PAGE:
Ohara Davies on his latest scandal, playing the villain, and leaving his character behind
"People change every day. I came to a point in my life, and my boxing career, where I had changed but I couldn't show that change because everyone expected me to act in a certain way."
By James Dielhenn
Last Updated: 04/01/18 4:06pm
Somewhere beneath Ohara Davies’ flashy sunglasses lies a sensitive soul, writes James Dielhenn, but that has been lost amid volatile outbursts that have reached their crescendo. Rediscovering his true identity will be the biggest challenge of his career so far.
The problem with creating a monster is that you then have to control it. Davies has struggled to separate his brash alter ego from reality, he admits, and gravely misjudged his latest online slanging match resulting in a setback more damaging than the loss of his unbeaten record.
Davies has apologised for being oblivious to the Hillsborough disaster, and its fallout, but has now studied the event after he was accused of insulting its victims during a back-and-forth with Tommy Coyle on social media, culminating in his next bout being cancelled as a punishment. Davies had been baiting Coyle into a fight for weeks, as he has become accustomed to doing, but at some point in the past year the character he created for himself became difficult to discipline.
I felt like it wasn't me anymore. That was a phase that I wanted to leave behind but I felt like I had to keep up my image.
"I feel like I have lost the real me," Davies exclusively told Sky Sports. "Since the build-up to the Josh Taylor fight it hasn't been in me, and I have felt like I needed to act in a certain way.
"The Derry Mathews fight humbled me. Since then, it has all been an act. It has been forced. I meant everything I said in the build-up to fight Mathews but, since then, I have become an act. I haven't meant anything.
"The last time I enjoyed [the act] was before the Mathews fight. Before the Josh Taylor fight I didn't feel like acting arrogant, and people noticed how I didn't say much. I felt like it wasn't me anymore. That was a phase that I wanted to leave behind but I felt like I had to keep up my image.
"Then I didn't want to say the things that I said to Tom Farrell, I wanted to be humble. When I won I didn't say anything."
The confrontational and antagonistic attitude, borne from a disrupted childhood in parts of London that you think twice before visiting, saw Davies angrily confront Floyd Mayweather last year. Some gall for a 25-year-old prospect. Before knocking out Mathews last March, Davies insulted his entire fan base in an explosive Liverpool press conference. His villainous charade then took him to Glasgow where his perfect record was ended by Josh Taylor, a result that is rubbed in Davies' face daily on social media alongside even worse abuse.
Until now, he accepted the rough with the smooth, admitting on Twitter: "My mouth has always been my tool to generate interest and, with a limited amateur career, it got me further than I would ever be by staying silent."
He actively preferred being the bad boy throughout 2017 but the Hillsborough furore that stemmed from his Twitter account has acted as a splash of cold water.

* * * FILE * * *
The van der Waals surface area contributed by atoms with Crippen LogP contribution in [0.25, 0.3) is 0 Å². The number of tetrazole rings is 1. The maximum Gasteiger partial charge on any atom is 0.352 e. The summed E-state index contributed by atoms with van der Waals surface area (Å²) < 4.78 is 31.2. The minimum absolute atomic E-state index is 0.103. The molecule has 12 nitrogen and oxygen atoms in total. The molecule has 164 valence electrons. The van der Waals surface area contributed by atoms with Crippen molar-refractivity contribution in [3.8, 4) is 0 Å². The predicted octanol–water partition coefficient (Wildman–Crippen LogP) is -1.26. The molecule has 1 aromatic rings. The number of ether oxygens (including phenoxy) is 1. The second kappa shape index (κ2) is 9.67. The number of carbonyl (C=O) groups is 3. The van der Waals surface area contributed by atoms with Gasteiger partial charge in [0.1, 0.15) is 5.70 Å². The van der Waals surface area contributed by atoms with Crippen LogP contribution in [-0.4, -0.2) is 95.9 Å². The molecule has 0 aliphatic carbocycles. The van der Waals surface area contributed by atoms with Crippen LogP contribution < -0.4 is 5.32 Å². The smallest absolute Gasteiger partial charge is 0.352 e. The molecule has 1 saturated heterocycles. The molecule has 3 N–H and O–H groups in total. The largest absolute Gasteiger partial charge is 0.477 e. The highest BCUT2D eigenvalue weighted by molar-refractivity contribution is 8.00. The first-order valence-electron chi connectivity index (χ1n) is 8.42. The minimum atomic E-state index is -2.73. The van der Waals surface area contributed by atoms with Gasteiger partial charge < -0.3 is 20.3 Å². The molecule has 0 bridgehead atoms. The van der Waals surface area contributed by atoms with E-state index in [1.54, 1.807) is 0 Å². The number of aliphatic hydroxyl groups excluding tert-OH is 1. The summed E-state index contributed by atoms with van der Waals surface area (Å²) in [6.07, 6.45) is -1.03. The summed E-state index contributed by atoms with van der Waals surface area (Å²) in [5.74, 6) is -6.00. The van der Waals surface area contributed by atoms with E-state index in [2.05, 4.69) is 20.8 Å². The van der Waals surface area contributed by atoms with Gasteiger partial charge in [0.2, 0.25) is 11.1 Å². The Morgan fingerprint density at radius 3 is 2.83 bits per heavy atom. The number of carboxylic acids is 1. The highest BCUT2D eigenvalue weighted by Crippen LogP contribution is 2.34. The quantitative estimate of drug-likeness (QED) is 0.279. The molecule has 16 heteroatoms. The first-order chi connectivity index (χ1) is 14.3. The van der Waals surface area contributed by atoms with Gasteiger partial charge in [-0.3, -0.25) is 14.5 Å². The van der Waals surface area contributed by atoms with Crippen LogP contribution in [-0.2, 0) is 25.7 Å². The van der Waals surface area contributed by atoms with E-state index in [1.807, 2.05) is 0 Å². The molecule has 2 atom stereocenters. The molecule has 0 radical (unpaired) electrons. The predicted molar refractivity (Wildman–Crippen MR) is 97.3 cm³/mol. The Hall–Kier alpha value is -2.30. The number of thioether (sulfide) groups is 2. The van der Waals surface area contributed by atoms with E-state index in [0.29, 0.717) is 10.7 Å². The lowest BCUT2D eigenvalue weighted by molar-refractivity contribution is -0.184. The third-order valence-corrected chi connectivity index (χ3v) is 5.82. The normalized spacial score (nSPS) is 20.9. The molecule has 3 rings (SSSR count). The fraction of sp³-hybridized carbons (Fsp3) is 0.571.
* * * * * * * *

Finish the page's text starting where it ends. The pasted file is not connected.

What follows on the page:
"I was booed for things I intentionally said [last year]," Davies said. "I said certain things to Derry Mathews and I meant them. They booed me because they knew the full intent of what I said. Whenever I have had anything to say, I have said it. But this incident I have not enjoyed because it's not in my character to say these things.
"I will disrespect opponents. I disrespect them physically, I disrespect their fight records, I disrespect their boxing ability, but no way would I ever mock a tragedy. I am outspoken but I know where to draw the line.
"People think they know me, but they don't. People think I'm more arrogant than I actually am. I've never had issues with other fighters in my gym - if I'm the way you perceive me to be, how could I have lasted so long?
"People have tried to paint me as a bad guy but I'm not."
And therein lies the irony - after a year spent as the bad guy, complete with entrance music from wrestling legend The Undertaker, Davies is now backing away from that character after it outgrew him.
"People change every day. I came to a point in my life, and my boxing career, where I had changed but I couldn't show that change because everyone expected me to act in a certain way," he said.
"I had been trying to entertain fans but now it has backfired.
"If I become humble some people will say: 'where is the arrogant Ohara?' But if I continue this act some people will say: 'he hasn't learned from his mistakes'. It's a no-win situation.
"After my fights you have seen the real me, but during the build-ups I have been vain. From now on, you will see the real me. Depending upon what my future holds, the fans will see the real me. The fans might like it or they might not, but it will be real."
Davies received notable support from snooker player Ronnie O'Sullivan to whom he responded. But there will no social media blackout, he confirmed, in the mould of Formula One world champion Lewis Hamilton, who deleted his Instagram account this week after causing controversy.
"I've been keeping my head down. Everything is uncertain, I'm not sure what my future holds. Time will tell," Davies said.
"I've been reading about Hillsborough and I respect how hard they fought to get justice.
"I will always be a success in life. I've been in worse situations in my life. I've got through worse, so I can get through this. I will not let this break me."
There is no upcoming fight to prepare for, and at the moment, no gym to attend in the most testing period of Davies' career. It will provide a much-needed opportunity for self-reflection, before he relaunches himself without the shackles of the character he could no longer control.